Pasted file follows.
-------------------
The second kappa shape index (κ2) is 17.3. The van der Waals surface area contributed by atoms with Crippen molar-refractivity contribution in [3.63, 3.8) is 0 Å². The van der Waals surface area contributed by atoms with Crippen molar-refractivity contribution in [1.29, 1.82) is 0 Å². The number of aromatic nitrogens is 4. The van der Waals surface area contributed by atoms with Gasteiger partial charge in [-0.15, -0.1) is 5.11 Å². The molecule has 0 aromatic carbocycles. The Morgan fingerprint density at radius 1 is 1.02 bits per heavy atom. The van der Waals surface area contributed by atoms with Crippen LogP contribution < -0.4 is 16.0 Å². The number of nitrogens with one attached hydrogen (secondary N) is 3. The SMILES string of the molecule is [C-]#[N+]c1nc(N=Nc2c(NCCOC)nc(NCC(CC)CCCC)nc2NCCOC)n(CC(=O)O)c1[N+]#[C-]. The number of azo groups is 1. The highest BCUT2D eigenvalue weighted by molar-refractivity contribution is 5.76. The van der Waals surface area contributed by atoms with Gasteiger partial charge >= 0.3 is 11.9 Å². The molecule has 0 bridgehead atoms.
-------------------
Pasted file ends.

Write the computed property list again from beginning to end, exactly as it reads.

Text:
The second kappa shape index (κ2) is 17.3. The van der Waals surface area contributed by atoms with Crippen molar-refractivity contribution in [3.63, 3.8) is 0 Å². The van der Waals surface area contributed by atoms with Crippen molar-refractivity contribution in [1.29, 1.82) is 0 Å². The number of aromatic nitrogens is 4. The van der Waals surface area contributed by atoms with Gasteiger partial charge in [-0.15, -0.1) is 5.11 Å². The molecule has 0 aromatic carbocycles. The Morgan fingerprint density at radius 1 is 1.02 bits per heavy atom. The van der Waals surface area contributed by atoms with Crippen LogP contribution < -0.4 is 16.0 Å². The number of nitrogens with one attached hydrogen (secondary N) is 3. The SMILES string of the molecule is [C-]#[N+]c1nc(N=Nc2c(NCCOC)nc(NCC(CC)CCCC)nc2NCCOC)n(CC(=O)O)c1[N+]#[C-]. The number of azo groups is 1. The highest BCUT2D eigenvalue weighted by molar-refractivity contribution is 5.76. The van der Waals surface area contributed by atoms with Gasteiger partial charge >= 0.3 is 11.9 Å². The molecule has 0 bridgehead atoms.